Autolib Kick Starts The World’s First Electric Car Sharing Initiative In Paris


Car sharing programs are nothing new to the automobile world and in the recent years, they have proven to be extremely effective, especially in cities such as New York and other European countries including the Netherlands. However, now a company by the name of Autolib that is owned and operated by Vincent Bollore, who is said to be close to the French President Nicolas Sarkozy, has begun a unique new car sharing program, where in all the vehicles available for the public transportation are electric vehicles (EV). This incredibly noble approach towards eco-friendly public transportation has been introduced in the capital of France, Paris and as of now serves some 60 electric vehicles spanning across ten stations all across the city. Hailed as the world’s first electric car sharing program, this magnificent project employs Lithium Metal Polymer batteries that are manufactured by the Bollore Group and are used to power the vehicles.

The extremely efficient electric batteries are stated to store more power than any other existing electric vehicle and have been designed to provide the EVs with an astounding range of 250 kilometers (155 miles) on a single charge. The electric car sharing project has been started on test basis two months and if successful, is expected to raise the fleet of electrics cars from 60 vehicles to 250 vehicles by the month of December this year. Furthermore, Autolib has also stated its intention taking the project to a massive 2,000 electric vehicles covering 46 regions in the country by the end of June 2012. The electric cars chosen for this incredible electric car sharing program are four seat compact cars and the company is now offering interested customers with a low annual subscription fee of 12 Euros ($15.81) a month to drive these vehicles. The electric cars for this project have been designed by Italian coachbuilder Pininfarina that is well known across the globe for its luxury supercars such as that of Ferrari and Maserati.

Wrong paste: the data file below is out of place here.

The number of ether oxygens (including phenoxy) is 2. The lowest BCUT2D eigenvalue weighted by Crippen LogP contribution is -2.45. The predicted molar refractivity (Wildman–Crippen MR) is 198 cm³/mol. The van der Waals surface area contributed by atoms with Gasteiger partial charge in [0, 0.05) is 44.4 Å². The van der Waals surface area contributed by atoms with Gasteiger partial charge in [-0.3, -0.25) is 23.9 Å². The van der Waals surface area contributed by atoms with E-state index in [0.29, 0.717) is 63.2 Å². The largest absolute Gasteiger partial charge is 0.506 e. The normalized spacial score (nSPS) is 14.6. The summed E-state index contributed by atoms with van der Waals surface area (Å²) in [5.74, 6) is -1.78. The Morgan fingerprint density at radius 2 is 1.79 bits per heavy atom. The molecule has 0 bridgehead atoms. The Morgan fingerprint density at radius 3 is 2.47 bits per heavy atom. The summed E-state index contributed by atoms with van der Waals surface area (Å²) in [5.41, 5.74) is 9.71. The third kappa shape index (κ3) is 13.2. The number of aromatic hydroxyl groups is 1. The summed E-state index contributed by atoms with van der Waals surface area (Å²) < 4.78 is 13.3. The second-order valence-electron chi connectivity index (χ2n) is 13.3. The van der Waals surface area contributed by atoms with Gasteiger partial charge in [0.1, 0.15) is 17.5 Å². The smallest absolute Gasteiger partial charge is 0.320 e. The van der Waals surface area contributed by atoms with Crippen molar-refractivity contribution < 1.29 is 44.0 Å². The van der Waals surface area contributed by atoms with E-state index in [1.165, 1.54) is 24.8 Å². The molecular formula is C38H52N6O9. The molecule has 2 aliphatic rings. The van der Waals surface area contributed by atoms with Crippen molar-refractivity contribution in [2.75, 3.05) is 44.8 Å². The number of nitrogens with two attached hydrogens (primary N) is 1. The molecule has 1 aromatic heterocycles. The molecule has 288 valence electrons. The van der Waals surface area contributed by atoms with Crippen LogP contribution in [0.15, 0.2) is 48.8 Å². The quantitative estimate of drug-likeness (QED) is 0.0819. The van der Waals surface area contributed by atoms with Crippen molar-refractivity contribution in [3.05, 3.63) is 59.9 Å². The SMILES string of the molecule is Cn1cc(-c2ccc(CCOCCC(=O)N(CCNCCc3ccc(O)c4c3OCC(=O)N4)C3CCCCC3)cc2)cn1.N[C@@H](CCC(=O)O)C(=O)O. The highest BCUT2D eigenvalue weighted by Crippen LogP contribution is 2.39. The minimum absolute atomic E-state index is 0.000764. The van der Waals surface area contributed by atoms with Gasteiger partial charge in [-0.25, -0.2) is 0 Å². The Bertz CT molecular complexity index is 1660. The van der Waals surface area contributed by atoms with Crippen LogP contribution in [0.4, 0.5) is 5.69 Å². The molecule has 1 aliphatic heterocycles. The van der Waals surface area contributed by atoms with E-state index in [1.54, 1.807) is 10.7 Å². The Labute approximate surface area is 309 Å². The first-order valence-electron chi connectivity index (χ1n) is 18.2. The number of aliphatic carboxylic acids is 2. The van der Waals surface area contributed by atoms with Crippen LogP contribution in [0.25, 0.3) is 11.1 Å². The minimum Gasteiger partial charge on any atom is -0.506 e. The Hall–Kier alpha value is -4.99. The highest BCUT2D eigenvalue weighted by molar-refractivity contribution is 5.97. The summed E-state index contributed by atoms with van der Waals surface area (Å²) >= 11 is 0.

Via Google News & Autolib